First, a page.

Of course, no one would intentionally wipe a hospital room surface with a towel carrying microbial contaminants. And most people would assume a towel soaking in disinfectant would be free from harmful bacteria. But according to a recent study published in the American Journal of Infection Control, 93 percent of laundered towels used for cleaning and 67 percent of towels soaked in disinfectant harbored viable bacteria. The study, Microbial contamination of hospital reusable cleaning towels, surveyed 10 major hospitals in Arizona and tested towels used for cleaning after laundering for the presence of viable bacteria. The researchers also sampled the buckets in which the towels were soaked in disinfectant.
Most hospitals use cotton towels soaked in disinfectant to clean patient rooms. The typical practice is to soak the towels in disinfectant, wring them out to wipe surfaces, and then wash them in-house or at a central laundering facility so they can be reused. Some hospitals in the study use microfiber cleaning towels, but those harbored significantly more bacteria than the cotton towels. Some of the bacteria found on the towels and disinfectant buckets are known to be involved in healthcare-associated infections (HAIs), including Klebsiella pneumonia, K oxytoca, and E coli.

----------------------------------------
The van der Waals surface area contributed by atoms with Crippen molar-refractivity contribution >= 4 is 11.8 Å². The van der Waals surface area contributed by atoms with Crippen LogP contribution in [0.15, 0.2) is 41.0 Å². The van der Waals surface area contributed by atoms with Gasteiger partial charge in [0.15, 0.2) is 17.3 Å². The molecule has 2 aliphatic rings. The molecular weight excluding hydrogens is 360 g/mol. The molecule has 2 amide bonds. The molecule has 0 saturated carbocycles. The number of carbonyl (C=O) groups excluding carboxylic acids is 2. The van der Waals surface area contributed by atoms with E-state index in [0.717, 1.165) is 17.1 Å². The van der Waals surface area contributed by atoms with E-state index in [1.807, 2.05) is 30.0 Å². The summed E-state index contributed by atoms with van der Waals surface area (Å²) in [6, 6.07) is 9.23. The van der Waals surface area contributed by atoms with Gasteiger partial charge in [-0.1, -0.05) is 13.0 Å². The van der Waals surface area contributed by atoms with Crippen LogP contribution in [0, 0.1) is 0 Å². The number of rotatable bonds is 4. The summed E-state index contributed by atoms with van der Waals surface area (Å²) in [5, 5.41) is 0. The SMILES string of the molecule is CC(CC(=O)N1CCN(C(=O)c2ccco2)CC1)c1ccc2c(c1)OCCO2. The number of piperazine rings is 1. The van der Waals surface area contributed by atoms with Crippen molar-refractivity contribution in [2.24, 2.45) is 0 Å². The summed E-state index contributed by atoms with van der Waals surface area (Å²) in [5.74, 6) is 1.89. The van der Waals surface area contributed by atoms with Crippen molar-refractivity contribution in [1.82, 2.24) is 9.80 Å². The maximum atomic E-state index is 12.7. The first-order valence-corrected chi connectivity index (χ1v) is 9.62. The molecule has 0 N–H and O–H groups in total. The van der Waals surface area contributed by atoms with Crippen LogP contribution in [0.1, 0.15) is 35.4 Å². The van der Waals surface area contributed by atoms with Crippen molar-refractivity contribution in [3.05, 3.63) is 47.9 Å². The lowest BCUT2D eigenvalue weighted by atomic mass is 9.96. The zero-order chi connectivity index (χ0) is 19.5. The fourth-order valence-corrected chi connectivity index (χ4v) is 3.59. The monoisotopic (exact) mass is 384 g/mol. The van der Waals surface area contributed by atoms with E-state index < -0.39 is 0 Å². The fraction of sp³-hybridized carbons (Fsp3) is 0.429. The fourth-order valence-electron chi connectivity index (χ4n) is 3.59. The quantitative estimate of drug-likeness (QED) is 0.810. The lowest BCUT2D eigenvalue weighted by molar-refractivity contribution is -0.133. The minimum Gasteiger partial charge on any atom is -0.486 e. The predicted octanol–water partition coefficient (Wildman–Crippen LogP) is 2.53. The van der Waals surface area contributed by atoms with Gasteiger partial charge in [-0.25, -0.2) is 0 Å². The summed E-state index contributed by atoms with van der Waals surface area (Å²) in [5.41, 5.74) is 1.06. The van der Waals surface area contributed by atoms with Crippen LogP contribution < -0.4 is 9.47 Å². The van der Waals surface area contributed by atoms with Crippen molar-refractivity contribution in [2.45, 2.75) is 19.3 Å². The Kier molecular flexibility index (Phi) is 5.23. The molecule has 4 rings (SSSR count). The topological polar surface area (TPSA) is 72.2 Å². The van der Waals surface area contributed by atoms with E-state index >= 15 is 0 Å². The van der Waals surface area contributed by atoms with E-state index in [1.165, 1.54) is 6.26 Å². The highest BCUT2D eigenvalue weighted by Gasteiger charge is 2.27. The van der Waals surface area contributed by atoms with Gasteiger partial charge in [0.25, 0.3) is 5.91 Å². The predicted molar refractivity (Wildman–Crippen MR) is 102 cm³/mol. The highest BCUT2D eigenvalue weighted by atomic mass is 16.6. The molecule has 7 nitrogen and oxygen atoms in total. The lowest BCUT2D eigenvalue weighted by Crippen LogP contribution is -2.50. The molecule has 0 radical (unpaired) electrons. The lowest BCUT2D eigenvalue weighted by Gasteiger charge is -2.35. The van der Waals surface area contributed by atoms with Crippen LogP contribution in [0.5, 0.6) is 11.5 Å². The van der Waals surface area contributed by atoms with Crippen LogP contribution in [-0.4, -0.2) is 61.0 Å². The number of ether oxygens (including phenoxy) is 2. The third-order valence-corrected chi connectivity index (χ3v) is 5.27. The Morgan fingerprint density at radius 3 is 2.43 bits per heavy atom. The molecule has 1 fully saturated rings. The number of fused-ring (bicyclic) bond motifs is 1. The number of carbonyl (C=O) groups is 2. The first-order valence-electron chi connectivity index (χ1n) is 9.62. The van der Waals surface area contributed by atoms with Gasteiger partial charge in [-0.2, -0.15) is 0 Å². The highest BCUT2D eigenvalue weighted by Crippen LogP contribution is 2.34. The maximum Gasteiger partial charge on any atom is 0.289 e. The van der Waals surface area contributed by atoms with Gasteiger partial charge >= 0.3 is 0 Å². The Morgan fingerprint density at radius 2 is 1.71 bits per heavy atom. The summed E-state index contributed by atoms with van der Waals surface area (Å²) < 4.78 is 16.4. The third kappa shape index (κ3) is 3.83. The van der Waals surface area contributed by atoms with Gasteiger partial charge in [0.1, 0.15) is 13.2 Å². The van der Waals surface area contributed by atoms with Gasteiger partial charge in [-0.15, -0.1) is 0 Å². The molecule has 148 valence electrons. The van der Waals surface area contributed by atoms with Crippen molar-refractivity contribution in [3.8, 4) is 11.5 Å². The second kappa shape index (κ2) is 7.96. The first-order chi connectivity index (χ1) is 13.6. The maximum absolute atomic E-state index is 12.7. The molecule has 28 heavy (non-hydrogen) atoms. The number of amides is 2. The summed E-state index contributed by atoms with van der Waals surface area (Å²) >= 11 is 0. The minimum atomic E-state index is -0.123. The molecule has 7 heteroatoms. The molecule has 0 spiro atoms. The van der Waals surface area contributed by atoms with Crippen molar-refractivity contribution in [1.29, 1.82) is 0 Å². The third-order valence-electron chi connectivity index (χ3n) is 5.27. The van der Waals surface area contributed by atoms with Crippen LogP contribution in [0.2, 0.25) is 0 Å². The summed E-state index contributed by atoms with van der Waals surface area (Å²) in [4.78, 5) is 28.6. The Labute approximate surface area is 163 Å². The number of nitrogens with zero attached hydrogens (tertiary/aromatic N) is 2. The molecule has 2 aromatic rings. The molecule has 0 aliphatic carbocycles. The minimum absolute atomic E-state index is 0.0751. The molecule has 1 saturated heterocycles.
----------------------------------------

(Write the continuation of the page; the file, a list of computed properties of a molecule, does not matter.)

While the study didn’t determine whether the presence of bacteria on the towels was due to insufficient laundering protocols or storage or handling of laundered towels, the researchers did note significant differences in the number and type of viable bacteria or microbial contaminants among the hospitals in the study. Further study is needed to analyze the reasons for those differences. Possibilities include variations in laundering and cleaning practices, towel materials, storage conditions, and methods of applying disinfectant.